• Tom

      The supposed extreme toxicity of RoundUp and its active component glyphosate is a popular myth that you can easily debunk in your own back garden. Glyphosate herbicides can be bought at your local gardening outlet or Amazon (just search for glyphosate). Get two plastic tubs, one slightly larger than the other. Punch a few small holes in the bottom of the smaller tub and then fill it with soil from your garden. Now place the smaller tub inside the larger one but keep it slightly raised from the bottom (use a pair of bricks or equivalent). This ensures that the soil in the smaller tub will drain properly and not become water-logged. Now leave the tub outside until weeds start growing in it. Apply the glyphosate formulation according to the instructions provided along with it until the weeds die (Monsanto’s patent on glyphosate has expired some time ago so there are plenty of generic alternatives). Now leave the soil (and the microorganisms inside of it) to stand but keep it watered along with the rest of your garden. After some time you can start trying to plant seed in the glyphosate treated tub to see if the soil microbes have degraded it yet. Or simply wait until the weeds return. If the myth is true, nothing will ever grow in that tub again.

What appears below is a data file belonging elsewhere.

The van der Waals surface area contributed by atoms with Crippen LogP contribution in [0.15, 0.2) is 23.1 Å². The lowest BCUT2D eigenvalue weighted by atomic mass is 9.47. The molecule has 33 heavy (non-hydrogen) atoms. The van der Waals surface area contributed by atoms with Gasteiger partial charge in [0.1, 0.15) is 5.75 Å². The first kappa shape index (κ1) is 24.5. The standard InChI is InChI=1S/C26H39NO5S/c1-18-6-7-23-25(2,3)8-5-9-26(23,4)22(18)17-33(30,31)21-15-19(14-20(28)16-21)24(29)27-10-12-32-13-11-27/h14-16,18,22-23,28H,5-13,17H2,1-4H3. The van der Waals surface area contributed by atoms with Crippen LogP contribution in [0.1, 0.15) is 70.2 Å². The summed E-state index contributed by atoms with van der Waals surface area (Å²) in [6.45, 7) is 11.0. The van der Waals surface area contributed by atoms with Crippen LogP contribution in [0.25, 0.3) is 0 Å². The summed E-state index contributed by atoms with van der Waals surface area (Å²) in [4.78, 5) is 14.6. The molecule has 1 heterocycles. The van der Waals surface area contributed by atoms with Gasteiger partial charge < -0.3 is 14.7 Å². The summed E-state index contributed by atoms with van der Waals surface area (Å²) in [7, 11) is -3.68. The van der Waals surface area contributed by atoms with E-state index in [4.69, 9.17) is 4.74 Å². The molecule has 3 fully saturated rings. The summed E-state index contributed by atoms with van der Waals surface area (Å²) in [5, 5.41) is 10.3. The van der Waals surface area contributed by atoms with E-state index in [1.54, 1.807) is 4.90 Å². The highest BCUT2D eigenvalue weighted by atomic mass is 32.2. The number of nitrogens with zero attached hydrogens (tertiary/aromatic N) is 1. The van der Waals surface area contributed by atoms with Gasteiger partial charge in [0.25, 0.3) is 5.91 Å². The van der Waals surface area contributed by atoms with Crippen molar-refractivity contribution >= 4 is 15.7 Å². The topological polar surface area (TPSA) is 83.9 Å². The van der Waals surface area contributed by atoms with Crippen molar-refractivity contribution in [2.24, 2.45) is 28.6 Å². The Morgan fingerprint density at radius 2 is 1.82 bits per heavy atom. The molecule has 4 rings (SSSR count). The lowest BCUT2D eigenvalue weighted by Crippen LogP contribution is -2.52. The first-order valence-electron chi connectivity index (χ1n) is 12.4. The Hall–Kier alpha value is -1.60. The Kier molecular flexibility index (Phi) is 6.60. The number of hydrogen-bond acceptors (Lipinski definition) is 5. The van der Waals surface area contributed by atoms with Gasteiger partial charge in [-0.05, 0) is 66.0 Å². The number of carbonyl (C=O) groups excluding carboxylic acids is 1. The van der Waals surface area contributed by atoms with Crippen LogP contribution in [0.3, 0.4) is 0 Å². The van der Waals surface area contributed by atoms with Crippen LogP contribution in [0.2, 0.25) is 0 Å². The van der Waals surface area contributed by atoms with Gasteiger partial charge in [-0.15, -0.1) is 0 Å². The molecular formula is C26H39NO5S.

• Danielle

        The fact that it kills a living organism has nothing to do with it, huh? I don’t care how many GMOs you want to shove in your mouth or how many science projects you want to win ribbons for; the rest of us want the option to eat food not altered by man and not coated something that was specifically intentioned to kill something else.

        • Tom

          Then stay out of Whole Foods. All their produce has been altered by man for thousands of years and it’s been coated with something that is specifically intentioned to kill something else (copper sulfate, rotenone, pyrethrin etc).

          • Danielle

            One does what one can. It’s almost impossible to not eat altered foods or foods not coated in a substance like this, not to mention bank-breaking, especially when you don’t have the time or means to garden your own produce to cut down on such alterations.

          • Tom

            No, take the time and grow some fruit and vegetables of your own. Then you will quickly realize why farmers use herbicides and insecticides.

          • Danielle